Artificial Intelligence


Investing in infrastructure is a priority for companies ramping up for AI, but it’s hardly the only priority.

Chat-based messaging apps are gaining favor with travelers, who find that they offer a number of potential benefits when staying at hotels.

Retailers adding online chat and mobile messaging options to their customer service arsenal are likely to be rewarded. According to December 2016 research, roughly 30% of consumers favor these types of digital alternatives when they have questions about potential purchases.

The Echo Dot was Amazon's best-selling product this year, signaling widening consumer comfort with spoken commands and queries.

As businesses come to terms with tapping into artificial intelligence (AI) to improve operations, one key concern for B2B marketers is how it will be integrated effectively.

Artificial intelligence (AI), in its most widely understood definition, involves the ability of machines to emulate human thinking, reasoning and decision-making. Though AI continues to develop and become more sophisticated, internet users worldwide are seeing benefits of the technology, like its ability to complete dangerous tasks, or even the companionship it provides.

Artificial intelligence (AI) is already becoming entrenched in many facets of everyday life, and is being tapped for a growing array of core business applications, including predicting market and customer behavior, automating repetitive tasks and providing alerts when things go awry. As technology becomes more sophisticated, the use of AI will continue to grow quickly in the coming years.

Roughly half of marketing and media executives in North America said they believe predictive analytics and modeling to be one of the most helpful technologies for getting more value out of data, August 2016 research found.

TD Ameritrade's AJ Mazza, director of client marketing, advertising and brand management, and Dedra DeLilli, director of social media and corporate sponsorships, advertising and brand management, discuss how the investment bank uses artificial intelligence technology.

easyJet uses artificial intelligence (AI) technology to help stock and reduce food waste in its planes. Alberto Rey Villaverde, the airline's head of data science, told eMarketer how it works.

Digital assistants are taking over and many people—primarily teens and millennials—are not only interested in them, but also use them regularly.

Consumers in Asia-Pacific are expressing strong interest in self-driving cars, mirroring growing curiosity about the technology around the world. But potential buyers in the region have safety concerns that could hold back widespread adoption.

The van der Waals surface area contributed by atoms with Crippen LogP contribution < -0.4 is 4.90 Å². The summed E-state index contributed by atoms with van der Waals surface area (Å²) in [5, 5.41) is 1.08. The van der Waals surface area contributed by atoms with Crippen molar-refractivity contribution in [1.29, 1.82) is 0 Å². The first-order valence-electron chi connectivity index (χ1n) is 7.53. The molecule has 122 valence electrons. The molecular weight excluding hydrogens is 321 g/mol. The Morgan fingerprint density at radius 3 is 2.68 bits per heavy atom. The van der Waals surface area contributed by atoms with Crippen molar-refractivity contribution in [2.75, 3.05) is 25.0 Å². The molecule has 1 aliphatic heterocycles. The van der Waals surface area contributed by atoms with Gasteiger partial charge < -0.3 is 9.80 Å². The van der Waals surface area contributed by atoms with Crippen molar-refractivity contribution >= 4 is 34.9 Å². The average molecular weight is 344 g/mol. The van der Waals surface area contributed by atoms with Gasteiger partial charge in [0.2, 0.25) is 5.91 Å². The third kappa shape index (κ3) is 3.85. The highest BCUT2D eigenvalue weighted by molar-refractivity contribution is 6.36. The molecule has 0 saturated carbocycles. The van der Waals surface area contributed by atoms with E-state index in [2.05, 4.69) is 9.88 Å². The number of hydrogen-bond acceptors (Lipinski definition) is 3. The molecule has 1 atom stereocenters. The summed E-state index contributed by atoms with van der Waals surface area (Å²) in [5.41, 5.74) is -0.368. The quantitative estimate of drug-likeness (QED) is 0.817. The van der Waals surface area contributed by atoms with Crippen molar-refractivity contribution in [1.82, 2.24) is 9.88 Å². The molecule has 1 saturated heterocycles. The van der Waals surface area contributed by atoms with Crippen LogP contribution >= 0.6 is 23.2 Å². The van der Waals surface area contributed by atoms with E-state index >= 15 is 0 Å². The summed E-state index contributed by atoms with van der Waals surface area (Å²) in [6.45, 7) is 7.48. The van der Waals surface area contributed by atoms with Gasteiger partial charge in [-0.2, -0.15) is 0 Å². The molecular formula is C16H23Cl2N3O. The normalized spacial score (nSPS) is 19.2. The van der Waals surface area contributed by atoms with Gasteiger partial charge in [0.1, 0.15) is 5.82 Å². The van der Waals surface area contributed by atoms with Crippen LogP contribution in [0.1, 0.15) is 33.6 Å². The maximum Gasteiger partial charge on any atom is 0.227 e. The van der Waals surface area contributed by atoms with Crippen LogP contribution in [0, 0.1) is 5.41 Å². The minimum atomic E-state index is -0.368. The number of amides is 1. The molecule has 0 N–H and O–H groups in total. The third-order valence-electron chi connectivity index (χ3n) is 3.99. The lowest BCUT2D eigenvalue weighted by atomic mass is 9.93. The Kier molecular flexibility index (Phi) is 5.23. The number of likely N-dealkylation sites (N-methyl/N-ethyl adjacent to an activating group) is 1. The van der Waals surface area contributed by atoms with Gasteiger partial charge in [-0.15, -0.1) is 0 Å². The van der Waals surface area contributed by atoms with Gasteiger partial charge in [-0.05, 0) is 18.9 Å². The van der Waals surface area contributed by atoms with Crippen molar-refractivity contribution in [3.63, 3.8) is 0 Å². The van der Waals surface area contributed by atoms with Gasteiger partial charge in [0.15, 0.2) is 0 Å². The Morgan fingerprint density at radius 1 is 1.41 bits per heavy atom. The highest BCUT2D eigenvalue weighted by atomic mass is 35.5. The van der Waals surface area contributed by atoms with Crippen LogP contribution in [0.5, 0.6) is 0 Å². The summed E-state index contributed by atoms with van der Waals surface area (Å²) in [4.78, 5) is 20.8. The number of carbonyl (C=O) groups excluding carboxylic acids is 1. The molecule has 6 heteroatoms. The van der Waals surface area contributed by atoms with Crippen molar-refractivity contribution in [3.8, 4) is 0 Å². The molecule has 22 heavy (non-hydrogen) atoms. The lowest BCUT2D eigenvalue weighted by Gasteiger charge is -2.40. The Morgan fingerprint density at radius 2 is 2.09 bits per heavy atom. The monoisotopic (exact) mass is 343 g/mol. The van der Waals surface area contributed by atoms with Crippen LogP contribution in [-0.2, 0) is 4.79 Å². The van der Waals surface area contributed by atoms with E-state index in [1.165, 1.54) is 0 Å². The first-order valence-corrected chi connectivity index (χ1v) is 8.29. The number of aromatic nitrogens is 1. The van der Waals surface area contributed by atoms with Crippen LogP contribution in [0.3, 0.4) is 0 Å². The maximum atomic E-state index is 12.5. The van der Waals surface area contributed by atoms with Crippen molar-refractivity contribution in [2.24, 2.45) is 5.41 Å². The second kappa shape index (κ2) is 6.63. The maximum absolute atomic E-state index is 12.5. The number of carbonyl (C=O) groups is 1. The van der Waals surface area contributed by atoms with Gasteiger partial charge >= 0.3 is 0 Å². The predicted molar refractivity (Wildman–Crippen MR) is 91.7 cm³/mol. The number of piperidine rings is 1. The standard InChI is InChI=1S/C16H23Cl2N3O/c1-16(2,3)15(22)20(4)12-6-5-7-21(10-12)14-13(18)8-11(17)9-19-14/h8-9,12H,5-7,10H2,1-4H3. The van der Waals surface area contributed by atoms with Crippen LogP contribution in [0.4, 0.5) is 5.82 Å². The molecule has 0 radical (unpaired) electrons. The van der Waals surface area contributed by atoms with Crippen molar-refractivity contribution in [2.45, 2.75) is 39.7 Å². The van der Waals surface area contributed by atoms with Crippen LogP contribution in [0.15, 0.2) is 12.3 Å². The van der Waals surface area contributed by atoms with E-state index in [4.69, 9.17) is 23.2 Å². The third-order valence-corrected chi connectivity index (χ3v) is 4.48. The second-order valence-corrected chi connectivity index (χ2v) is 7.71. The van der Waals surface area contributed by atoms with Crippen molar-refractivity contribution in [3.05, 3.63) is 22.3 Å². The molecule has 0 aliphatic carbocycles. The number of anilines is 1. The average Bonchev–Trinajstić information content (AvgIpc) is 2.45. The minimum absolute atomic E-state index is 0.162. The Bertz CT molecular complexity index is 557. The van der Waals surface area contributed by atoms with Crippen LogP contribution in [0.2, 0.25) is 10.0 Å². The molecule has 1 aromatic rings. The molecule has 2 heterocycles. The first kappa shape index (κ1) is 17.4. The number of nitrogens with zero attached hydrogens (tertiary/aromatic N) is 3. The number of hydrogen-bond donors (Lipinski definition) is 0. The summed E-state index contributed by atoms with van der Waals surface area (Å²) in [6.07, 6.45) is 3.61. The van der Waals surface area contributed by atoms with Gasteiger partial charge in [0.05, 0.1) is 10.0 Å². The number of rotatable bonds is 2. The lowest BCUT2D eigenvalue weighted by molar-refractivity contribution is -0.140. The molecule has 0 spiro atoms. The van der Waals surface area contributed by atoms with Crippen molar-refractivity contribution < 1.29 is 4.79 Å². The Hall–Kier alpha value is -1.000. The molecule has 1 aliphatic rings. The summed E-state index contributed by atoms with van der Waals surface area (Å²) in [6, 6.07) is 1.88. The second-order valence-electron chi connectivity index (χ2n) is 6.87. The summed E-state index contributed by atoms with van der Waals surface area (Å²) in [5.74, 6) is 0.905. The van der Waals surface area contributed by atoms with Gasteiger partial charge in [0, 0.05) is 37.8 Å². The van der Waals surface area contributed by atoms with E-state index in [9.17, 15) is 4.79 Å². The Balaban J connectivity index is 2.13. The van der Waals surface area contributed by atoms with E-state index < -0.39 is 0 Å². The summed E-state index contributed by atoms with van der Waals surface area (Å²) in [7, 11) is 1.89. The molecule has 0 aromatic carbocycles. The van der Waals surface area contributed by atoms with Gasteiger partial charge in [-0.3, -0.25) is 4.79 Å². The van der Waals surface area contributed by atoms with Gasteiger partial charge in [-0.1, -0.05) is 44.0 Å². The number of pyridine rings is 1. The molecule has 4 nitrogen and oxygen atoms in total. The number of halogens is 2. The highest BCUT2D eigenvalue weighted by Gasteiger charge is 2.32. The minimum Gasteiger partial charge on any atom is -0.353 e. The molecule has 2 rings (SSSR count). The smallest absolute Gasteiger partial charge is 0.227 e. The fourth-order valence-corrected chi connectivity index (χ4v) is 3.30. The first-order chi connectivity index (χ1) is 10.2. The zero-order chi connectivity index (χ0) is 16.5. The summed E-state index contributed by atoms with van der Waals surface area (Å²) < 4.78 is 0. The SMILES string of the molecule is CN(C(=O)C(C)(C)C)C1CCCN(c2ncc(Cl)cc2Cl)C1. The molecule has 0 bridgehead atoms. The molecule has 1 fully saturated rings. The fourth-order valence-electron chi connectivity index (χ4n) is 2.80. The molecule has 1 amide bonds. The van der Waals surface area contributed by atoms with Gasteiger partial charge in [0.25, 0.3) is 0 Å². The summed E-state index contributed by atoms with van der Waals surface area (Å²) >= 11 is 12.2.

Scott Nelson, head of North America at Viber, discusses how chatbots are shaking up the messaging space.

Artificial intelligence had a breakthrough year in 2016, not only with machine learning, but with public awareness as well. And most marketers believe consumers are ready for the technology.

Consumers are frequently turning to virtual assistants like Siri and Alexa to help with a variety of things. But according to September 2016 research, most internet users won’t be turning to them for assistance to stay organized during the upcoming holiday season.

Artificial intelligence (AI) is still new in most of the business world, but many marketers may be using it without realizing it. Key topics in this webinar include: How marketers are currently using AI for business intelligence; Customer acquisition and more; How the marketing-related AI ecosystem is shaping up as new and old players roll out AI technology; How AI makes big data more useful and why marketers think AI will have a major impact on their business in the next five years.

Much of today’s hype around artificial intelligence (AI) is concentrated in a few areas: enabling futuristic applications like self-driving cars, helping conversational interfaces like chatbots come to life, and making business more efficient and predictable. But in this episode of “Behind The Numbers,” we focus on how AI is being used to spur creativity in areas like art, music and storytelling.

Martin Kedbäck, channel manager at Swedbank, spoke to eMarketer's Maria Minsker about how the bank's virtual assistant, Nina, has become a solid self-service channel that leaves agents more time to close deals.

Artificial intelligence (AI) is helping bring discovery back to the travel research process. Phil Koserowski, vice president of interactive marketing at The Leading Hotels of the World (LHW), told eMarketer's Maria Minsker how.

Asaf Jacobi, president of Harley-Davidson's New York City division, talks about the brand’s experience with artificial intelligence.